Before You Buy Those Fitness Trackers

Make sure you research these things — there are surprising downsides

Wearable technology continues to top holiday wish lists. Virtual Reality (VR) headsets and smart watches will likely lead the pack in 2016, followed closely by fitness trackers to help people shed their holiday pounds (and more).

January is always a huge month for a fresh start in health, so it makes perfect sense to stuff stockings with fitness trackers — certainly anything that gets us doing more physical activity is good for us, right? Strapping a pedometer to our wrists could help us track steps throughout the day and stay mindful of our physical activity in general.

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But what happens when that same device causes rashes and makes our skin blister? recently wrote about some of the latest challenges.

The Basis Peak was one of the first fitness trackers to include a heart monitor. Unfortunately, the additional feature also appears to have put extra strain on the device, causing it to overheat.

Initially, Basis — the company that makes the Basis Peak, and a subsidiary of Intel Corporation — believed it could fix the issue with a simple software update. Yet the situation turned out to be much more difficult than first believed, and after several months the company finally acknowledged it would not be able to fix the devices.

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In August Basis issued a full recall of its Basis Peak tracker, including the premium version of the tracker known as the Basis Titanium. Customers who return the recalled device will get the full amount of the cost of the watch, plus tax and shipping.

Related: Rural Moms Need a Fitness Plan, Too

When adults buy fitness gear, we’re aware of “let the buyer beware.” But when it comes to children’s devices, different considerations need to be made — especially when those devices are handed out as free tchotchkes in a Happy Meal.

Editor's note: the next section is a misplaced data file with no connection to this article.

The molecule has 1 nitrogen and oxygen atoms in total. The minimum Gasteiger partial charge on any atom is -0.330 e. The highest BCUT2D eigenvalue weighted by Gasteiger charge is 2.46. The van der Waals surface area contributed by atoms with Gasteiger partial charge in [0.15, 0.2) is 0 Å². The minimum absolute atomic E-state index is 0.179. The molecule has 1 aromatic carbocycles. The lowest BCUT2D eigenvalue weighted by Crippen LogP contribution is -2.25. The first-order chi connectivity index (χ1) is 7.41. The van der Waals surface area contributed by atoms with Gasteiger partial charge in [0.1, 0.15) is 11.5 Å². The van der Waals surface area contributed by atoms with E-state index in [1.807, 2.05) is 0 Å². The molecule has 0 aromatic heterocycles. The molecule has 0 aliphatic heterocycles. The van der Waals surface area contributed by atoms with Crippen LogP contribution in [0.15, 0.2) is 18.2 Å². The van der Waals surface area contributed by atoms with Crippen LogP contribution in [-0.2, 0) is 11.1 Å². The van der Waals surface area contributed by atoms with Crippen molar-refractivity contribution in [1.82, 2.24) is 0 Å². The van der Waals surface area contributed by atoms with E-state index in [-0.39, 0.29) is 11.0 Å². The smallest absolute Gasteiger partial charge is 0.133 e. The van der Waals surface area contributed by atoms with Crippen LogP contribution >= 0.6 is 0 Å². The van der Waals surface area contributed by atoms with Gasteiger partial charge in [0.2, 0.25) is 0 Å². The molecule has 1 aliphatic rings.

[lz_bulleted_list title=”Fitbit Recall” source=””]Fitbit in 2014 issued a recall for its Fitbit Force after a list of skin-related injuries turned up, including burns, blistering, peeling and rashes. Customers were offered a full refund.[/lz_bulleted_list]

McDonald’s issued a recall of some 29 million “Step-iT” activity wristbands that it had handed out in its kids’ meals over about a one-week period (from August 9 to August 17). During that time, the company received more than 70 reports about children developing blisters while wearing the wristbands. Given the harm done by the wristbands, the popular restaurant chain issued a full recall.

Those who received the wristbands (or their parents) can bring them back to any McDonald’s restaurant. In return, they will get a different — and safer, one hopes — toy as a replacement, as well as a choice between yogurt or a bag of apple slices.

Do Your Homework
Bottom line: When shopping for wearable tech and fitness-related gifts this year, make sure to do your homework.

  • Don’t buy cheap knock-offs.
  • Check for recalls if you buy your gifts early in the season (or as soon as a product launches)
  • Save your receipts … just in case.

Jonas Sickler, with, coordinates safety campaigns to inform consumers about health alerts and product recalls.

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